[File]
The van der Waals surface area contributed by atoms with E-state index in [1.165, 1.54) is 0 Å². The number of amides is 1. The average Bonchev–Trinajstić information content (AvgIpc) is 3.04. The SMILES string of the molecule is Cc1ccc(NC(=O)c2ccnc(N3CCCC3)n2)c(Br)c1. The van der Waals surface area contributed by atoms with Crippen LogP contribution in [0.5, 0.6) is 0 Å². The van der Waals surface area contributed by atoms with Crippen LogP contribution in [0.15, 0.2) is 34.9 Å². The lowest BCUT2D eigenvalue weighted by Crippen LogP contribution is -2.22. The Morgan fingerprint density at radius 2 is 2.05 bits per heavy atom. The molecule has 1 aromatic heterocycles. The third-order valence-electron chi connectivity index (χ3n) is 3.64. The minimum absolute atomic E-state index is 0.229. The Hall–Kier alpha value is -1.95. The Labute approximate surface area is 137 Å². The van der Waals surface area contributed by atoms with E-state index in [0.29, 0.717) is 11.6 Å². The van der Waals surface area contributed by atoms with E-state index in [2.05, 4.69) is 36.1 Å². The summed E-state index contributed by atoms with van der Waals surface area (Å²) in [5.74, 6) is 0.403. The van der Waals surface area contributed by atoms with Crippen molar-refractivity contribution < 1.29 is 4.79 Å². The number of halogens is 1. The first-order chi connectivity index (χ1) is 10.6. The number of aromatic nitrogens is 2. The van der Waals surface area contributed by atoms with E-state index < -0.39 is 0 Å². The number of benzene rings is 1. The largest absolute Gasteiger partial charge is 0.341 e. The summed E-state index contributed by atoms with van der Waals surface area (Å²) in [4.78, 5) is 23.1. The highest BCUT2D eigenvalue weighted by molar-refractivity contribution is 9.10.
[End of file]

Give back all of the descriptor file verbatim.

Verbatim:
The van der Waals surface area contributed by atoms with E-state index in [1.165, 1.54) is 0 Å². The number of amides is 1. The average Bonchev–Trinajstić information content (AvgIpc) is 3.04. The SMILES string of the molecule is Cc1ccc(NC(=O)c2ccnc(N3CCCC3)n2)c(Br)c1. The van der Waals surface area contributed by atoms with Crippen LogP contribution in [0.5, 0.6) is 0 Å². The van der Waals surface area contributed by atoms with Crippen LogP contribution in [0.15, 0.2) is 34.9 Å². The lowest BCUT2D eigenvalue weighted by Crippen LogP contribution is -2.22. The Morgan fingerprint density at radius 2 is 2.05 bits per heavy atom. The molecule has 1 aromatic heterocycles. The third-order valence-electron chi connectivity index (χ3n) is 3.64. The minimum absolute atomic E-state index is 0.229. The Hall–Kier alpha value is -1.95. The Labute approximate surface area is 137 Å². The van der Waals surface area contributed by atoms with E-state index in [0.29, 0.717) is 11.6 Å². The van der Waals surface area contributed by atoms with E-state index in [2.05, 4.69) is 36.1 Å². The summed E-state index contributed by atoms with van der Waals surface area (Å²) in [5.74, 6) is 0.403. The van der Waals surface area contributed by atoms with Crippen molar-refractivity contribution < 1.29 is 4.79 Å². The number of halogens is 1. The first-order chi connectivity index (χ1) is 10.6. The number of aromatic nitrogens is 2. The van der Waals surface area contributed by atoms with E-state index < -0.39 is 0 Å². The number of benzene rings is 1. The largest absolute Gasteiger partial charge is 0.341 e. The summed E-state index contributed by atoms with van der Waals surface area (Å²) in [4.78, 5) is 23.1. The highest BCUT2D eigenvalue weighted by molar-refractivity contribution is 9.10.